What Is the Biblical Date for the Exodus? a Response to Bryant Wood

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The date of the Exodus from Egypt has been a subject of intense scholarly discussion for decades now. Two principal dates have been staked out: the earlier one is in the 15th century, specifically 1446/7 BC, and the later date is in the 13th century, ca. 1270-1260 BC. Bryant Wood's recent article in JETS 48/3 (2005) rejects the later date, while advocating the earlier option.1 This date, he maintains, is based on "biblical" chronology, while the other view he calls "a theory." Certainly anyone who takes the Bible seriously as a source for history would naturally want to base a date on "biblical" data. Consequently, many conservative scholars are adherents of the so-called "early" date. Unfortunately for some, this date has become a sort of litmus test for one's evangelical orthodoxy. This is lamentable, because I believe that the 13th-century date is equally based on biblical evidence. Hence I feel compelled to offer a modest critique of some aspects of Wood's apology for the 15th century, because it is fraught with some serious problems.

Before discussing my objections to Wood's arguments, the ongoing debate among evangelicals needs to be placed in the broader context of the mainstream of scholarship regarding the Israelite exodus from Egypt. During the 1980s and 1990s, a number of influential studies appeared by scholars who either questioned or rejected the Bible's version of Israel's origin as a nation in Egypt. Biblical historians J. Maxwell Miller and John H. Hayes conclude: "[WJe hold that the main story line of Genesis-Joshua . . . [the] entrance into Egypt, twelve tribes descended from the twelve brothers, escape from Egypt, complete collections of laws and the wilderness ... is an artificial and theologically influenced literary construct."2 A more radical claim was made by Robert Coote who avers that "[t]he writers of ancient Israel knew little or nothing about the origin of Israel," and concerning the era of the "exodus, conquest, or judges," he declares: "[T]hese periods never existed."3 Also, recently Thomas Thompson has referred to the exodus-wilderness events presented in the Bible as "a theological and literary creation."4 These troubling conclusions were reached by historians, archaeologists, and biblical scholars known as historical minimalists, because they treat the Bible as containing only a minimal amount of historically reliable material.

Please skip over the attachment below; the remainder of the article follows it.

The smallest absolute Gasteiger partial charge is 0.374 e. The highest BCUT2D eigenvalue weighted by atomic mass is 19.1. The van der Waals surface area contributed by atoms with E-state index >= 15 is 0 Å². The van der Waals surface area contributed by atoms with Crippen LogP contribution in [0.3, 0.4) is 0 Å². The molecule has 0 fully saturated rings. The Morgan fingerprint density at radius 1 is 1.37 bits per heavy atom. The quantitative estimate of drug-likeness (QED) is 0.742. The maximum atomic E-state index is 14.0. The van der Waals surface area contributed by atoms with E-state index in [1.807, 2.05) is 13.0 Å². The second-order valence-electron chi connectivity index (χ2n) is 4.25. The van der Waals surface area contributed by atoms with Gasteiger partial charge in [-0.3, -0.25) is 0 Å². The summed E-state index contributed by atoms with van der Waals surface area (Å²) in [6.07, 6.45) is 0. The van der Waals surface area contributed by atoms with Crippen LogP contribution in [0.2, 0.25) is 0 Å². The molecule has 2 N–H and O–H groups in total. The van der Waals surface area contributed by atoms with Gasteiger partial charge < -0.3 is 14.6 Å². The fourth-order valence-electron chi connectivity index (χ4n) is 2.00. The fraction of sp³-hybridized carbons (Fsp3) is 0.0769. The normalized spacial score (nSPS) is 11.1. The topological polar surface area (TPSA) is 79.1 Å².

In the face of challenges from those who treat the Bible so cavalierly, and because of the serious consequences to biblical history and theology, I have tried to concentrate my research on making the best case possible to support the authenticity of the Exodus narratives. In my book Israel in Egypt: The Evidence for the Authenticity of the Exodus Tradition,5 both dates were presented in an even-handed way, and I did not commit to either date. It seemed trivial to be preoccupied with when the exodus occurred while the real issue being debated is whether it happened at all! An unexpected thing happened, however. Professor Alan Millard, who wrote a blurb for the dust jacket of the above-mentioned book, observed: "Egyptologist James Hoffmeier's fresh study of long-known evidence and new discoveries in which he has had a part effectively demonstrates the remarkable agreement between the Hebrew story and the circumstances of the thirteenth century B.C." Initially I bristled at the thought, because I was not trying to support a date but the event, and at that time I was inclined toward the early date. As I thought about Millard's comment and reconsidered the evidence I had presented, however, I began to realize that he had a point, because the Egyptian archaeological evidence and the biblical data converged at the 13th-century date, the date Wood rejects.